• Wages for tipped workers in New Jersey are especially low relative to other states. New Jersey is the only state in the Northeast with a minimum cash wage for tipped workers of just $2.13 per hour, and a total of 32 states and the District of Columbia set the tipped minimum wage at a higher level, including seven that have eliminated the subminimum cash wage for tipped workers altogether.[9] While employers are responsible for making sure that their tipped employees are paid the minimum wage, many workers are paid less due to wage theft and other practices.[10]
  • A Senate resolution approved by the Senate Budget and Appropriations Committee would put a constitutional amendment on the November 2013 ballot to raise the minimum wage to $8.25 per hour and adjust it annually thereafter based on a national measure of inflation. In January 2013, Governor Christie issued a conditional veto of a separate bill passed by the full New Jersey legislature, which would have raised the wage to $8.50 per hour and indexed it to inflation using a regional measure to calculate these ongoing increases.
  • A separate bill passed by the New Jersey Assembly Labor Committee, A-2708, would revise the allowable tip credit so the tipped minimum cash wage would reach 40 percent of the minimum wage in the year of enactment and 69 percent in the following year. It would also create a permanent relationship between the minimum cash wage for tipped workers and the minimum wage other workers are entitled to by law.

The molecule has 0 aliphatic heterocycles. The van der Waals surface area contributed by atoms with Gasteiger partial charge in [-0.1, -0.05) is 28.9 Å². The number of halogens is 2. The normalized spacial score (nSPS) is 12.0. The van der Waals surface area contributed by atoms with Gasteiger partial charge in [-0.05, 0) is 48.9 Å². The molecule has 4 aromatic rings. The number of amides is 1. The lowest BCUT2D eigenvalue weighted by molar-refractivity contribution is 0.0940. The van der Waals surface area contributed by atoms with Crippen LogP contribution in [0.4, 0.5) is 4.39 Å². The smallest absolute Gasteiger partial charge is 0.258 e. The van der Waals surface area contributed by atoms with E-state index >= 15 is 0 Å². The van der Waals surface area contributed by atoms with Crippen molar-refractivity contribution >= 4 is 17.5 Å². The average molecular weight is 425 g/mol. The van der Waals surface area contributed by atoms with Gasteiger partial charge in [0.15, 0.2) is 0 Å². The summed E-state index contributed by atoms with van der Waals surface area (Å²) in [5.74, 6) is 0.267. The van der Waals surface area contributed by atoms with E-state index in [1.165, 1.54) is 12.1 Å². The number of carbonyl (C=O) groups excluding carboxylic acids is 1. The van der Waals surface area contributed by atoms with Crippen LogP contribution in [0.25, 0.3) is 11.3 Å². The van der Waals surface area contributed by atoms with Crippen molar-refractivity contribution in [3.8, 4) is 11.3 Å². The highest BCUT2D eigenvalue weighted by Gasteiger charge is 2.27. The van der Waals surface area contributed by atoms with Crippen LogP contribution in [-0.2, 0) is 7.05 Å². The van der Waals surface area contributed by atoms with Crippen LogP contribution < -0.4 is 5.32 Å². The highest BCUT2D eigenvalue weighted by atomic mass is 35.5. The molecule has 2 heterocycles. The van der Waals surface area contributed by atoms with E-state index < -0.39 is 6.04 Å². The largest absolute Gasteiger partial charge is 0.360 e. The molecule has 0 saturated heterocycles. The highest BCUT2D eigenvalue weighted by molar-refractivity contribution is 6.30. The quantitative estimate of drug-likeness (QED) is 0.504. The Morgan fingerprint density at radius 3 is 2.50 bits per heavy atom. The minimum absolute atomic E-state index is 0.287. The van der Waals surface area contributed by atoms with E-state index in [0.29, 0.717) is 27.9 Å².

An increase in the minimum wage would benefit New Jersey’s economy.

  • Workers earning too little to get by cannot provide the spending boost New Jersey’s economy needs. Research has demonstrated that spending by households with a minimum wage worker can rise by about $2,800 in the year following an increase of just $1 in the minimum hourly wage.[11]
  • EPI estimates that raising New Jersey’s minimum wage to $8.25 per hour would generate about $195 million in additional economic activity in the state in the first year following the increase, leading to the creation of over 1,700 full-time jobs.[12]
  • Research contradicts the argument that raising the minimum wage harms business.  For example, one study found no negative employment effects resulted from different wage policies across contiguous counties,[13] and a Fiscal Policy Institute study showed higher rates of small business job growth in states with minimum and tipped wages above the federal level.[14]
  • Good wages make good business sense: a study of several large retail chains showed that those who pay and train workers better and hire more on a full-time schedule are more profitable and enjoy higher sales per employee than competitors.[15] More generally, increasing wages for low-wage workers can reduce turnover, boost worker efforts, and encourage employers to invest in their workers.[16]
  • Low wages also come at a cost to taxpayers, because many low-wage workers need to rely on public benefits such as food stamps, Medicaid, and the Earned Income Tax Credit (EITC).

A minimum wage increase would put money into New Jersey’s economy, creating jobs. It would also increase economic security for thousands of working families in New Jersey struggling to make ends meet and would help close the wage gap between women’s and men’s earnings.